At Female Breadwinners, we love to engage with readers on what it means to be a modern woman and a modern man. Viewing the world through their perspective gets us under the skin of what is really going on in real 21st century families. That’s why it was great to hear from Mark Tyler, a regular reader of our blog, on the recent scaremongering around female breadwinners and their supposedly sexually emasculated male partners. Mark found the recent article in the Daily Mail hugely patronising and in his experience, inaccurate.
Mark writes: I recently ran across the article linked above entitled, “A wife’s higher salary ‘can affect men in the bedroom’: Those with well paid wives are more likely to take Viagra.”
The title is an accurate description of the research that was done and its conclusions. But, of course, it’s portrayed as completely negative. As the article begins: “They already have to suffer the indignity of being out-earned by their wives. Now it seems men married to high-flying women may also be under-performing in the bedroom. A study found that husbands who earn less than their spouses are more likely to take Viagra and similar drugs than those who are the main breadwinners. The researchers aren’t sure why, but loss of pride, plus anger and frustration may all play a role.”
OK, let me get this straight – the “researchers aren’t sure why,” but let’s write an entire article based on speculation that “husbands who earn less than their spouses” may “also” (whatever that means) “be under-performing in the bedroom.”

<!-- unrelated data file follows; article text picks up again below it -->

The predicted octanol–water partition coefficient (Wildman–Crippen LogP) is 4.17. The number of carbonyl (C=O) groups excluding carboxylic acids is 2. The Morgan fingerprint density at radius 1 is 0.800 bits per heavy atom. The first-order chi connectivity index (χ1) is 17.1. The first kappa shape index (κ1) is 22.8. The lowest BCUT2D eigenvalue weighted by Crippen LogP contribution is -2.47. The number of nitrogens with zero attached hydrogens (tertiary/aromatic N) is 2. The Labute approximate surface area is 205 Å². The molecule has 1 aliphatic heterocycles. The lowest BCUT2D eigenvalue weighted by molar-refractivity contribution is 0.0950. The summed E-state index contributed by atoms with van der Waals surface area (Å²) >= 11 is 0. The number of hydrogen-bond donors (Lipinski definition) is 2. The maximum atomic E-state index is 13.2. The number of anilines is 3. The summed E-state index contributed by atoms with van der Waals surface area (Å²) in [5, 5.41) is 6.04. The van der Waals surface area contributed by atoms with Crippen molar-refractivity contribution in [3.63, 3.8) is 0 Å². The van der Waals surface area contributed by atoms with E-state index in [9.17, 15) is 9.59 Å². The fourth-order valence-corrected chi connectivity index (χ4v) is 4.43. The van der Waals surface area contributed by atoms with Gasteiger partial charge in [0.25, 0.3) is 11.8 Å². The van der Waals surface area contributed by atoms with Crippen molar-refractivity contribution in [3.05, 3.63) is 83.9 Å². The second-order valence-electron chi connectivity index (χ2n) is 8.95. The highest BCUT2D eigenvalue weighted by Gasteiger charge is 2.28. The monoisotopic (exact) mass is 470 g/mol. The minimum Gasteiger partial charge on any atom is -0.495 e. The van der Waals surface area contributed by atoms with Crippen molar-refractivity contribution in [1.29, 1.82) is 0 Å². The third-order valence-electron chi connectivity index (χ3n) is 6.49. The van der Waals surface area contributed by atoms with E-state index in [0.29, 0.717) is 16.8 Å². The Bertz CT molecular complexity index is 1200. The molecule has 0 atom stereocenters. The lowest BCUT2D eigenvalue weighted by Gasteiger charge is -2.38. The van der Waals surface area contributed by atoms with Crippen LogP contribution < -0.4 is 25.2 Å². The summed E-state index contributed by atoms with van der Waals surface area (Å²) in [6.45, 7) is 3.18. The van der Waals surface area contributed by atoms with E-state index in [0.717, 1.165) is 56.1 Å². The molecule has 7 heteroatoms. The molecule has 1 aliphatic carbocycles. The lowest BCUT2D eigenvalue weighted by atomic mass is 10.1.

Allow me to offer an alternative that is, in my opinion, more likely to be true: Husbands who earn less than their wives equal or exceed the bedroom performance of husbands who earn more than their wives, but the husbands of high-earning wives are motivated to perform even better in bed and, as a result, are more likely to take Viagra than the primary-breadwinner husbands. Put another way – breadwinner husbands are more likely to be duds in the bedroom and refuse to do things to improve their performance there.
Is my alternative true? I don’t know. But why, oh why, is every non-traditional marriage arrangement mocked, and especially the husband? For the record, in my marriage, I’m not “suffering indignity” by doing what we’re doing. Nor do I suffer from loss of pride, anger, and frustration any more or less than if I were working.
Further, what if we looked at possible other false cause/effect scenarios. Forget about husband/wife. Let’s consider if there were a study finding that a highly-educated, high-earning person is more likely to visit the dentist than is her less-educated, low-earning counterpart. Would anyone conclude from this that high-earners have worse teeth than low earners? Likely not. Instead we’d conclude that high-earners take better care of themselves and that low earners should go more often to the dentist.
Why can’t it be the same with this Viagra study, at least as a possibility, an alternative? Why can’t the article lead say, “They have adapted to being out-earned by their wives. Now it seems men married to high-flying women may also be providing something extra in the bedroom. A study found that husbands who earn less than their spouses are more likely to take Viagra and similar drugs than those who are the main breadwinners. The researchers aren’t sure why, but a desire to please their spouse in non-financial ways may play a role.”